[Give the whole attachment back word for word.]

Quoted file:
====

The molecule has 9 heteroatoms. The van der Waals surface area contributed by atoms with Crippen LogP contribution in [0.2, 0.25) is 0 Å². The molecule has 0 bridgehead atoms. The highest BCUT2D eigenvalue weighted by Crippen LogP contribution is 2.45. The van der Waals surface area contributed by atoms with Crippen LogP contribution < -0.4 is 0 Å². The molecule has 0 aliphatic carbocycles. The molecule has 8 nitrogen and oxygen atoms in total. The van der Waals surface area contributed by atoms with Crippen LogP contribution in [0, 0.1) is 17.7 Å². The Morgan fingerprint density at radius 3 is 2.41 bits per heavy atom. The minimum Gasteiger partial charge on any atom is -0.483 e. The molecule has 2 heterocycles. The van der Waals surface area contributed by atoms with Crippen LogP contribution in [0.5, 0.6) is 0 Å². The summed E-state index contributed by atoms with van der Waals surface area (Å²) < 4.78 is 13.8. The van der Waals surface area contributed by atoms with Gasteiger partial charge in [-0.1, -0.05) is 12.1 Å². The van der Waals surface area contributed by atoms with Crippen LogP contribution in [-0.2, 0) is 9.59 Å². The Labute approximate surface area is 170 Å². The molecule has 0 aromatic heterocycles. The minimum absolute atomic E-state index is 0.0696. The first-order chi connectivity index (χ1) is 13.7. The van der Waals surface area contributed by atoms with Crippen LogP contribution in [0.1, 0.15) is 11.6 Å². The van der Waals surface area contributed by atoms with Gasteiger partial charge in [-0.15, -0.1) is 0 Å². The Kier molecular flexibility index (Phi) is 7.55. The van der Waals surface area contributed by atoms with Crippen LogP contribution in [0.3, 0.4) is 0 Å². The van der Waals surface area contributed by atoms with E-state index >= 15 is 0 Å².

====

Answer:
The molecule has 9 heteroatoms. The van der Waals surface area contributed by atoms with Crippen LogP contribution in [0.2, 0.25) is 0 Å². The molecule has 0 bridgehead atoms. The highest BCUT2D eigenvalue weighted by Crippen LogP contribution is 2.45. The van der Waals surface area contributed by atoms with Crippen LogP contribution < -0.4 is 0 Å². The molecule has 0 aliphatic carbocycles. The molecule has 8 nitrogen and oxygen atoms in total. The van der Waals surface area contributed by atoms with Crippen LogP contribution in [0, 0.1) is 17.7 Å². The Morgan fingerprint density at radius 3 is 2.41 bits per heavy atom. The minimum Gasteiger partial charge on any atom is -0.483 e. The molecule has 2 heterocycles. The van der Waals surface area contributed by atoms with Crippen LogP contribution in [0.5, 0.6) is 0 Å². The summed E-state index contributed by atoms with van der Waals surface area (Å²) < 4.78 is 13.8. The van der Waals surface area contributed by atoms with Gasteiger partial charge in [-0.1, -0.05) is 12.1 Å². The van der Waals surface area contributed by atoms with Crippen LogP contribution in [-0.2, 0) is 9.59 Å². The Labute approximate surface area is 170 Å². The molecule has 0 aromatic heterocycles. The minimum absolute atomic E-state index is 0.0696. The first-order chi connectivity index (χ1) is 13.7. The van der Waals surface area contributed by atoms with Crippen LogP contribution in [0.1, 0.15) is 11.6 Å². The van der Waals surface area contributed by atoms with Gasteiger partial charge in [-0.15, -0.1) is 0 Å². The Kier molecular flexibility index (Phi) is 7.55. The van der Waals surface area contributed by atoms with Crippen LogP contribution in [0.3, 0.4) is 0 Å². The van der Waals surface area contributed by atoms with E-state index >= 15 is 0 Å².